Teams sometimes meander upon their identity after a long season, stumble upon it around New Year’s or never truly find it. The 2019-20 Sixers have no such problem.
Head coach Brett Brown, whenever there’s been an opening, has reminded reporters of the Sixers’ desire to embody the spirit of Philadelphia. Those words aren’t empty.
If you went into our practice facility, it’s our creed — it’s Philly hard, Philly edge and there’s an authenticity — it’s real,” he said Wednesday night after a 117-95 Sixers win over the Timberwolves that featured a chaotic fight between Joel Embiid and Karl-Anthony Towns. “And every time we can, we like to point to an example. Like yep, this is Philly hard. That thing had an edge. This is real. There’s a spirit amongst our team that’s authentic.
After the fight, and the post-ejection shadowboxing, and the crowd’s rapturous “MVP” chants as Embiid headed back to the locker room, Mike Scott knew what he was supposed to say about the incident. He opted against an insincere reaction.
“It was definitely entertaining,” he said. “Let’s get all the bad s--- out. You don’t want to condone it, kids are watching. We’ll see what the league does. But that was great. Probably … nah, f--- that. That was great. I enjoyed that. He’s a superstar. With plays like that, he just has that Philly toughness in him.”
Embiid borrowed one of Scott’s favorite phrases when asked what sort of trash talk had led to the fight.
“Well, first of all, I ain't not b----,” he said. “So no, there was not a lot of talking. It kind of happened out of nowhere. I just did what I had to do and I was just trying to control myself. It happens.”
Unlike Embiid, who also bragged about “owning that real estate" in the mind of Towns, the Timberwolves’ center wasn’t boastful.
“It was a competitive game, that’s all it was,” he said. “There are a lot of great things we can learn and really go out there and try to beat Washington.”
Towns deflected questions about what caused the fight, whether he regretted it and if he’d indeed taken a swing at Embiid in a similar manner. He used the word “competitive” six times in his postgame scrum.
Embiid and the Sixers, on the other hand, were sticking their chests out.
... I was built for this city and they were built for me," Embiid said. "My reaction, the reaction and the love they have for me —I can't thank them enough. ... And I heard the MVP chants from the locker room. But that's what the city of Philadelphia is about. You got to come here, you got to fight. You got to play hard. Got to be gritty. You got to be Broad Street bully. So that's what it's about. So we're going to keep on fighting and trying to accomplish the goal we have set for us.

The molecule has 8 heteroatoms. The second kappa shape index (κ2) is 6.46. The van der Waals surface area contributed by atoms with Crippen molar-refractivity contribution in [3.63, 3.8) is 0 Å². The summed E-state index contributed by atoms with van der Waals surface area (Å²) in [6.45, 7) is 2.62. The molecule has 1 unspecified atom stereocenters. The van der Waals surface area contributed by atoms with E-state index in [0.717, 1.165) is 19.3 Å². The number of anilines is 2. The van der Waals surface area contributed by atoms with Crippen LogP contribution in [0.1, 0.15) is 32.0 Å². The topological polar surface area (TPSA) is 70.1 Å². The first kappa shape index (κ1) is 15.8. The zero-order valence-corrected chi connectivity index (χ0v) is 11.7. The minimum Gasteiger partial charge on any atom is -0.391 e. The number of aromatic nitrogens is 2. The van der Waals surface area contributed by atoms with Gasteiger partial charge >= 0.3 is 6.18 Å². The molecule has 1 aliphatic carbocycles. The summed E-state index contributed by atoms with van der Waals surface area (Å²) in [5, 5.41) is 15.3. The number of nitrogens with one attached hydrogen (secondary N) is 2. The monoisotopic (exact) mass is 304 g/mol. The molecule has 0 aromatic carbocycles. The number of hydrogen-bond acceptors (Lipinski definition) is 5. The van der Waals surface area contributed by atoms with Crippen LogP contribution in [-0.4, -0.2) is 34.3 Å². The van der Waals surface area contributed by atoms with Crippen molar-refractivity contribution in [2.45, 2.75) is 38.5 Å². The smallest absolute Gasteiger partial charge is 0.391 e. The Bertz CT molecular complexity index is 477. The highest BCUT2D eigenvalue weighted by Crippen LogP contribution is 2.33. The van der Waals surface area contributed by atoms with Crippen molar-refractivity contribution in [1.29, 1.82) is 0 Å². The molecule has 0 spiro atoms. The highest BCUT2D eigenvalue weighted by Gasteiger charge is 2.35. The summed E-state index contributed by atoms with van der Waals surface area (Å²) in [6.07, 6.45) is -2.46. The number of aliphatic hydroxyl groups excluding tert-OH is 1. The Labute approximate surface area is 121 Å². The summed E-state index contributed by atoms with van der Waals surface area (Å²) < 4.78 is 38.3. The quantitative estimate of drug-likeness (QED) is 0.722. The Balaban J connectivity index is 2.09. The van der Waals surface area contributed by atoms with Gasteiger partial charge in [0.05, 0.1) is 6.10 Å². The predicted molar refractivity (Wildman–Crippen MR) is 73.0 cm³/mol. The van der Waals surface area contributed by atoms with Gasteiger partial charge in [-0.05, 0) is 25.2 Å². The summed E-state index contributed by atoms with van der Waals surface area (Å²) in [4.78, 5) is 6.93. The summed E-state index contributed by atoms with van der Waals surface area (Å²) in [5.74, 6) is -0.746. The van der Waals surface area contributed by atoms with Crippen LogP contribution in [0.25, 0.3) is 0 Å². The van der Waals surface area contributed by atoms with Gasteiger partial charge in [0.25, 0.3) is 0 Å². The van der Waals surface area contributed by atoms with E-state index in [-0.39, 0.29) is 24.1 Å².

The dissonant voice was Al Horford. After a 12-point, 16-rebound, four-assist night — not that many will recall the stats from this game at the end of the year — the even-keeled 33-year-old was displeased with the incident between Embiid and Towns. He’d kept a good distance from the scrum of bodies on the floor and did not like what he’d witnessed.
“I couldn’t believe it,” he said. "I couldn’t believe it. It’s just one of those things. Those two players are two of our great young players in the league. I’ve known Karl for years, I know his family. He’s a good kid. Joel’s a good kid, as well. It’s just one of those things that you don’t want to see in a game. Our game is a great game. That happened, and it was unfortunate. I do hope that they both learn from this. There’s just no place for that in our game.”
The Sixers likely won’t tune out Horford if he expresses that opinion behind closed doors. His new teammates have publicly praised his work ethic, professionalism and intelligence. They seem to genuinely respect his viewpoint. But, while Scott might be the most extreme, unfiltered version of the team's identity, his attitude appears to be a natural one for the Sixers, one of two remaining unbeaten teams in the NBA.
“Smash mouth offense, bully ball defense,” Brown had promised at his annual luncheon with the media before the season.
Well, Ben Simmons had Towns in a headlock at the bottom of that pile of bodies Wednesday night, with the Sixers up 20 and their best player in the middle of a mess. It seems safe to say he’s bought in. (For what it’s worth, referee Mark Ayotte told The Associated Press pool reporter that the officiating crew “deemed [Simmons] a peacemaker.” We’ll see whether the league agrees with that assessment upon further review.)
“You’ve gotta have that mentality,” Scott said. “Like I said, we don’t want to come out here and fight every night, s--- like that. But sometimes you’ve gotta do that. I have to watch the whole replay and see what happened. But I feel like Jo did what he had to do. S---, I would have done the same thing.”
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